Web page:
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thyroxine (thīrŏkˈsēn), substance secreted by the thyroid gland. The hormone thyroxine forms by combining the amino acid tyrosine with iodine. Complexed to a protein, it is stored in the follicle stems between thyroid cells. Thyroxine enters into the bloodstream complexed to another protein, plasma globulin. Thyroxine increases the number and activity of mitochondria in cells by binding to the cells' DNA, increasing the basal metabolic rate. Administration of thyroid hormones, such as thyroxine, causes an increase in the rate of carbohydrate metabolism and a rise in the rate of protein synthesis and breakdown. The hormone, which excites the nervous system and leads to increased activity of the endocrine system, remains active in the body for more than a month. Thyroxine activity is controlled by thyrotropin, a substance released from the pituitary gland. Conversely, thyroxine regulates the effect of thyrotropin by feedback inhibition, i.e., high levels of thyroxine depress the rate of thyrotropin secretion. Synthetically prepared thyroxine is used clinically in the treatment of thyroid gland deficiency diseases in adults and in the treatment of cretinism in children.
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A hormone secreted by the thyroid gland. Thyroxine (structure 1 ) is quite similar chemically and in biological activity to triiodothyronine ( 2 ).

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Both are derivatives of the amino acid tyrosine and are unique in being the only iodine-containing compounds of importance in the economy of all higher forms of animal life. The thyroid gland avidly accumulates the small amount of iodine in the diet. This iodine is oxidized to iodide ion in the gland and then reacts with tryosine to form mono- and diiodotyrosine. These latter are then coupled to form either thyroxine or triiodothyronine. See Thyroid gland

The maintenance of a normal level of thyroxine is critically important for normal growth and development as well as for proper bodily function in the adult. Its absence leads to delayed or arrested development. It is one of the few hormones with general effects upon all tissues. Its lack leads to a decrease in the general metabolism of all cells, most characteristically measured as a decrease in nucleic acid and protein synthesis, and a slowing down of all major metabolic processes.

McGraw-Hill Concise Encyclopedia of Bioscience. © 2002 by The McGraw-Hill Companies, Inc.
The following article is from The Great Soviet Encyclopedia (1979). It might be outdated or ideologically biased.



(3,5,3’,5’,-tetraiodothyronine), the principal thyroid hormone in vertebrate animals and man, produced by the thyroid follicles. Thyroxine is synthesized by iodination of the amino acid tyrosine and the oxidative condensation of two diiodotyrosine molecules with the splitting off of alanine. Like the other thyroid hormone, triiodothyronine, thyroxine is liberated during the enzymic breakdown of the complex it forms with the protein thyroglobulin. It combines with plasma proteins after entering the blood. Bound thyroxine is in a state of dynamic equilibrium with free thyroxine, which diffuses into the peripheral cells, where it performs its physiological functions.

In amphibians and some bony fishes, such as eels and flatfishes, thyroxine stimulates metamorphosis. In warm-blooded animals and man, it raises basal metabolism, thereby increasing heat production and affecting the growth and differentiation of tissues. The injection of thyroxine into the organism raises basal metabolism within 24 hours, increases oxygen consumption, accelerates the pulse rate, and increases the excitability of the nervous system.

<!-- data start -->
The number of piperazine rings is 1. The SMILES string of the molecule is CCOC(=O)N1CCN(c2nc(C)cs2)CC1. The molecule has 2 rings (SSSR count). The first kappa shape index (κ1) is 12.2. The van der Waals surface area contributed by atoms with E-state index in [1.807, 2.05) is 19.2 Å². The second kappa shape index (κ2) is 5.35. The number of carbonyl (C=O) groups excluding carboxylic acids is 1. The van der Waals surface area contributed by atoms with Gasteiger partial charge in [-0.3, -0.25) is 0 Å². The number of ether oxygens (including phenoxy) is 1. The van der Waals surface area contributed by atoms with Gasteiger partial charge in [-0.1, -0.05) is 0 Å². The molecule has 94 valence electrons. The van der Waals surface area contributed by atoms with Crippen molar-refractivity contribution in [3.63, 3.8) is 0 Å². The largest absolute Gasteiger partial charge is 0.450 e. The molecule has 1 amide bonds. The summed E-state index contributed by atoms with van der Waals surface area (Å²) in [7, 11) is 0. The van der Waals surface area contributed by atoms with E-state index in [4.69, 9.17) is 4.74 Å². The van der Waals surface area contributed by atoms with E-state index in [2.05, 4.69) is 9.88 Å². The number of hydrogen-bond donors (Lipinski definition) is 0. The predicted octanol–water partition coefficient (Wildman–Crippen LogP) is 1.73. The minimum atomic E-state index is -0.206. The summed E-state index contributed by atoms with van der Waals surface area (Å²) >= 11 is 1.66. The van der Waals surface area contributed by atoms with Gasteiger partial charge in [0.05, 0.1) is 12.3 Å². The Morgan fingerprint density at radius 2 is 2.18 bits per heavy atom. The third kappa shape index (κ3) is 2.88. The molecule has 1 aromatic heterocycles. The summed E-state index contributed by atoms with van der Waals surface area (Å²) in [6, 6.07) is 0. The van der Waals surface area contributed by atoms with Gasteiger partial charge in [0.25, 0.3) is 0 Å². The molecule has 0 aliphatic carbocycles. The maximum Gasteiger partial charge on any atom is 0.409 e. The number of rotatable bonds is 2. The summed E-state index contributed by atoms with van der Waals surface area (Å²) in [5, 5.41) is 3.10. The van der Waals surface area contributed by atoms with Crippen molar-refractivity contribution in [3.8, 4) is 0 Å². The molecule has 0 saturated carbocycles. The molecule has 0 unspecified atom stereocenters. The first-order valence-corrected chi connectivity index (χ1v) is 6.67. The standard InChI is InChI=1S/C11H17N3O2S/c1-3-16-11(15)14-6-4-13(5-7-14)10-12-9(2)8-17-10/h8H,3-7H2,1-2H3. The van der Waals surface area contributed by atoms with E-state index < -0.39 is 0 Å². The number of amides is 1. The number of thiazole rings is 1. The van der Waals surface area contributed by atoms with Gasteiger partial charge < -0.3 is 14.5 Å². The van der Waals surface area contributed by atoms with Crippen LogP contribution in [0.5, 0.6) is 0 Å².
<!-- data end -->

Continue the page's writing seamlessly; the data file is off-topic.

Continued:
High concentrations of thyroxine have been shown to disrupt oxidative phosphorylation in isolated mitochondria. Consequently, the energy of electron transfer in the respiratory chain is not stored in the form of high-energy compounds, such as ATP, but is released in the form of heat. The action of thyroxine on the enzymes of oxidative phosphorylation accounts for the hormone’s capacity to bind the metal ions needed for the activity of these enzymes.

The synthesis and secretion of thyroxine by the thyroid gland are regulated by thyrotropin, which is produced by the hypophysis. The production of thyroxine and thyrotropin is regulated by negative feedback. A rise in blood thyroxine levels inhibits the secretion of thyrotropin and thus decreases the secretion of thyroxine; a decrease in the concentration of thyroxine increases the secretion of thyrotropin, which restores the thyroxine balance. The secretion of thyroxine is also affected by environmental factors, such as temperature and stress, the presence of iodine in food, and the condition of the other endocrine glands. Disruption of the thyroxine and triiodothyronine balances in man gives rise to a variety of diseases.


Clegg, P., and A. Clegg. Gormony, kletki, organizm. Moscow, 1971. Chapter 9. (Translated from English.)
Tireoidnyegormony. Tashkent, 1972.
Kandror, V. I. “Nekotorye aktual’nye problemy mekhanizma dei-stviia tireoidnykh gormonov.” In Itogi nauki i tekhniki, vol. 11: Fiziologiia endokrinnoi sistemy. Moscow, 1973.
Hoch, F. L. “Biochemical Actions of Thyroid Hormones.” Physiological Reviews, 1962, vol. 42, no. 4.


The Great Soviet Encyclopedia, 3rd Edition (1970-1979). © 2010 The Gale Group, Inc. All rights reserved.


C15H11I4NO4 The active physiologic principle of the thyroid gland; used in the form of the sodium salt for replacement therapy in states of hypothyroidism or absent thyroid function.
McGraw-Hill Dictionary of Scientific & Technical Terms, 6E, Copyright © 2003 by The McGraw-Hill Companies, Inc.